ESXi VMDK on ZFS backed NFS - thin provisioning

Discussion in 'Solaris, Nexenta, OpenIndiana, and napp-it' started by J-san, Mar 25, 2019.

  1. J-san

    J-san Member

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    Just wondering what people have to say about Thin provisioned VMDK hard disks on NFS datastores, specifically is holepunching or some other similar function good to do after zeroing out free space in a VM?

    eg after running a SDelete -z to zero out free space

    I previously wasn't using compression due to the older version of OmniOS / ZFS being slower than I liked with it turned on.

    When doing some benchmarking it doesn't seem to affect things much on the newer version of omnios-r151028 and ESXi 6.5..

    Compression OFF

    omnios-r151028-9000mtu-CryDskMrk6-4xs4600-recordsize_16k_paravirt-ctrlr.PNG

    Compression ON (LZ4)

    omnios-r151028-9000mtu-CryDskMrk6-4xs4600-compress_lz4-recordsize_16k.PNG


    After some searching around I realized that holepunching isn't actually a supported on NFS mounted VMDKs:
    Code:
    # vmkfstools --punchzero bak01_1.vmdk
    Not a supported filesystem type
    

    However, while testing out compression again I noticed that the space was automatically re-claimed on test VMDKs stored on compression=lz4 datasets shared over NFS to ESXi 6.5:

    Code:
    root@vsan2:/# ls -alh /vm2/test/bak01/
    total 2276725
    drwxr-xr-x   2 root     root           5 Mar 20 17:22 .
    drwxr-xr-x   3 root     root           3 Mar 20 17:22 ..
    -rwxrwxr-x   1 root     root          84 Mar 20 17:23 .lck-bf00000000000000
    -rw-------   1 root     root         40G Mar 20 17:23 bak01_1-flat.vmdk
    -rw-------   1 root     root         499 Mar 20 17:22 bak01_1.vmdk
    
    root@vsan2:/vm2/test/bak01# du -ah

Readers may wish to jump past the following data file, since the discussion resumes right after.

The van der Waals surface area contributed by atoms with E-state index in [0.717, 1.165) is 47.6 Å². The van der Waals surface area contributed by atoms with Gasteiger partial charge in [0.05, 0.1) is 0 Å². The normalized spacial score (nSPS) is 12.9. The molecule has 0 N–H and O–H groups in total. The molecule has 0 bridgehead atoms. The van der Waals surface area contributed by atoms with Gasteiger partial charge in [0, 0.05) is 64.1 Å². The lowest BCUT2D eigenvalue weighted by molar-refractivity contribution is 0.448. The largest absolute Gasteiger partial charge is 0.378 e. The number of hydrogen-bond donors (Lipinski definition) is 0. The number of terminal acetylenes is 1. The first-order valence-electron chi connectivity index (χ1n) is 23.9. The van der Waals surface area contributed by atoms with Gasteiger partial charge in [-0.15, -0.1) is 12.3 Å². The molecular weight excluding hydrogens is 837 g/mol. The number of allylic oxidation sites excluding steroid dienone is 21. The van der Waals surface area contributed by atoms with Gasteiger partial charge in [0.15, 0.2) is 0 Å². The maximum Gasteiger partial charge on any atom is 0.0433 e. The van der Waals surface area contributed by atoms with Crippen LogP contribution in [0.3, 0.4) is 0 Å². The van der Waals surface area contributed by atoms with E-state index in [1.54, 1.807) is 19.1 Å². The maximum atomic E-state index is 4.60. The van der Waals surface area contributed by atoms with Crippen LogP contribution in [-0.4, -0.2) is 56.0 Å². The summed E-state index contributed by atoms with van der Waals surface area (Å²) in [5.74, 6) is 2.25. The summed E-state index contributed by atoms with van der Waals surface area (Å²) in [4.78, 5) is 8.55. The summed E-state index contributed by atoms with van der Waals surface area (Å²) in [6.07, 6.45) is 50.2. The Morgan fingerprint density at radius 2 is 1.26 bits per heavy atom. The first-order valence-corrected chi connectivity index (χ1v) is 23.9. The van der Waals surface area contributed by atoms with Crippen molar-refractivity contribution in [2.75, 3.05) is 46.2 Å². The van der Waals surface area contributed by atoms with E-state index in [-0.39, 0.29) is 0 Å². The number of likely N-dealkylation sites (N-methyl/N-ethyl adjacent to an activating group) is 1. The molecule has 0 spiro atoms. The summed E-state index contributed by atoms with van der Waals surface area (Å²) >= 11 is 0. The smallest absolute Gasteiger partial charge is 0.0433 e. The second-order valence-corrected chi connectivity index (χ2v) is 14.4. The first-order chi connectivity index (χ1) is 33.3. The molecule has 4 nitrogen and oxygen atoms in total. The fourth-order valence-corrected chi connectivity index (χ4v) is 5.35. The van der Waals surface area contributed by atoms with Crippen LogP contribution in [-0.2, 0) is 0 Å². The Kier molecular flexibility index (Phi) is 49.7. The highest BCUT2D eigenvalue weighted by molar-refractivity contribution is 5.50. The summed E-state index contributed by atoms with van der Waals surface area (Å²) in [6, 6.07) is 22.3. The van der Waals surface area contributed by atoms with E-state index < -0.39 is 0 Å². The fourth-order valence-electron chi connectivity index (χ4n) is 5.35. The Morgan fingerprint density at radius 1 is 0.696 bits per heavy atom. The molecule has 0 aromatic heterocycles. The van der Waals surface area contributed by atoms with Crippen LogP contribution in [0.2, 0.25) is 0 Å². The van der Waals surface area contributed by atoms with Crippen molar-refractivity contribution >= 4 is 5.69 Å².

778M    ./bak01_1-flat.vmdk                                                                                                    
    4.50K   ./bak01_1.vmdk                                                                                                          
    512     ./.lck-2400000000000000                                                                                                    
    778M    .                                                
                                                                          
    root@vsan2:/vm2/test/bak01# echo SDelete_-z                                                                                    
    SDelete_-z                                                                                                                          
    
    root@vsan2:/vm2/test/bak01# du -ah                                                                                              
    16.7M   ./bak01_1-flat.vmdk                                                                                                    
    4.50K   ./bak01_1.vmdk                                                                                                          
    512     ./.lck-2400000000000000                                                                                                    
    16.7M   .            
    
    
    Does this mean that you don't need to do anything else besides zeroing out free space after deleting large files from within the VM if you find your thin-provisioned VMDKs getting much larger than the "real" filesystem contents within the VM?

    Thanks!
     
    #1
  2. cbutters

    cbutters New Member

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    I noticed this as well, with ZFS compression turned on; zeroing out the free space on disks, whether windows, linux or other; the lz4 compression on the ZFS datastore reclaimed the space on the pool; no holepunching required.

    Unfortunately, it seems to always display the VMs as flat-files so even a small 1-2GB VM (according to ZFS usage) will still show as a large 250GB flat vmdk file over SMB access if the disk is that large inside the VM. Copying seems to take forever, even though true data is only quite small. Any ideas for a workaround for this? Yes I know about Veeam, but just wondering if there is also a quick and dirty method for backing up files a little more efficiently.
     
    #2
  3. gea

    gea Well-Known Member

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    If the VM is offline, you can just export/import VMs in ESXi as templates (just like I did with my napp-it storage appliance template). The resulting file is very small (less than 2GB for a 40GB VM).
     
    #3
  4. BoredSysadmin

    BoredSysadmin Active Member

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    why not vdp? It using VMWare's changed blocks tracking and dedups the backups in addition.
     
    #4
  5. cbutters

    cbutters New Member

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    Looks like vdp could be EOL? Source:Bye bye VMware VDP - vInfrastructure Blog
    I'm running Esxi 6.7, according to article 6.5 was the last version that had it baked in.
     
    #5
  6. BoredSysadmin

    BoredSysadmin Active Member

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    #6
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